Materials that can serve as material gases for feeding silicon (Si), used to form the surface layer in the present invention, may include gaseous or gasifiable silicon hydrides (silanes) such as SiH4, Si2 H6, Si3 H8 and Si4 H10, which can be effectively used. In view of readiness in handling for layer formation and Si-feeding efficiency, the material may preferably include SiH4 and Si2 H6. These Si-feeding material gases may be used optionally after their dilution with a gas such as H2, He, Ar or Ne.

Materials that can serve as material gases for feeding carbon (C) may include gaseous or gasifiable hydrocarbons such as CH4, C2 H2, C2 H6, C3 H8 and C4 H10. In view of the readiness in handling for layer formation and C-feeding efficiency, the material may preferably include CH4, C2 H2 and C2 H6. These C-feeding material gases may be used optionally after their dilution with a gas such as H2, He, Ar or Ne.

Materials that can serve as material gases for feeding nitrogen or oxygen may include gaseous or gasifiable compounds such as NH3, NO, NH2 O, NO2, O2, CO, CO2 and N2. These nitrogen- or oxygen-feeding material gases may be used optionally after their dilution with a gas such as H2, He, Ar or Ne.

To make it more easy to control the percentage in which the hydrogen atoms are incorporated into the surface layer 104 to be formed, the films may preferably be formed in an atmosphere in which these gases are further mixed with a desired amount of hydrogen gas or a gas of a silicon compound containing hydrogen atoms. Each gas may be mixed not only alone in a single species but also in a combination of plural species in a desired mixing ratio, without any problems.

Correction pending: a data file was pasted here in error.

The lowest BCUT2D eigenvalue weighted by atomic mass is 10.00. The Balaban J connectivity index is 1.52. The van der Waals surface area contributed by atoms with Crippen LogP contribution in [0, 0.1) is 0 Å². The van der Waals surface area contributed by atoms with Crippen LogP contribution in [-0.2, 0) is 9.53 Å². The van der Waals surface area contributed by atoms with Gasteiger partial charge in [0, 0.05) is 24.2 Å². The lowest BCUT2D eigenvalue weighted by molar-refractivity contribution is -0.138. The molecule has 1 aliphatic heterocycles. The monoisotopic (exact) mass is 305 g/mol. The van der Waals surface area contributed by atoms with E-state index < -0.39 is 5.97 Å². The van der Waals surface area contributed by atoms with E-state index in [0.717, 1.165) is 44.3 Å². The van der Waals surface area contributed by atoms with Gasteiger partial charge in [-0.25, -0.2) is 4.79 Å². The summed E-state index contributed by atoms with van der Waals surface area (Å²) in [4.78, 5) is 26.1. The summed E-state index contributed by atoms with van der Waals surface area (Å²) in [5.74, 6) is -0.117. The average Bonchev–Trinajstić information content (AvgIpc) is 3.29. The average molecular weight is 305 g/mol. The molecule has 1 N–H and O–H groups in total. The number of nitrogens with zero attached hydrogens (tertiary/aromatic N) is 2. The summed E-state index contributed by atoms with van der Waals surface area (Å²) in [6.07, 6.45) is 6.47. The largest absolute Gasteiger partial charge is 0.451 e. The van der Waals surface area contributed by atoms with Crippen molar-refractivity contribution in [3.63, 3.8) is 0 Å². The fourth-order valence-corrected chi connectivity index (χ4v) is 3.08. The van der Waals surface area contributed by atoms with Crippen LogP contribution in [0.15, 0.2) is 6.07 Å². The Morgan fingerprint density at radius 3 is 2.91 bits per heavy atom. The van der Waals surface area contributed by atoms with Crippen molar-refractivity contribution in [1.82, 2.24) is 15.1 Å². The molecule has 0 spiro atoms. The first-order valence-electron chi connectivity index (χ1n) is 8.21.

A material effective as a material gas for feeding halogen atoms may preferably include gaseous or gasifiable halogen compounds as exemplified by halogen gases, halides, halogen-containing interhalogen compounds and silane derivatives substituted with a halogen. The material may also include gaseous or gasifiable, halogen-containing silicon hydride compounds constituted of silicon atoms and halogen atoms, which can be also effective. Halogen compounds that can be preferably used in the present invention may specifically include fluorine gas (F2) and interhalogen compounds comprising BrF, ClF, ClF3, BrF3, BrF5, IF3, IF7 or the like. Silicon compounds containing halogen atoms, that is, silane derivatives substituted with halogen atoms, may specifically include silicon fluorides such as SiF4 and Si2 F6, which are preferable examples.

In order to control the quantity of the hydrogen atoms and/or halogen atoms incorporated in the surface layer 104, for example, the temperature of the support 101, the quantity of materials used to incorporate the hydrogen atoms and/or halogen atoms, the discharge power and so forth may be controlled.

The carbon atoms, oxygen atoms and/or nitrogen atoms may be evenly distributed in the surface layer, or may be partly non-uniformly distributed so as for its content to change in the layer thickness direction of the surface layer.

In the present invention, the surface layer 104 may preferably also contain atoms capable of controlling its conductivity as occasion calls. The atoms capable of controlling the conductivity may be contained in the surface layer 104 in an evenly uniformly distributed state, or may be contained partly in such a state that they are distributed non-uniformly in the layer thickness direction.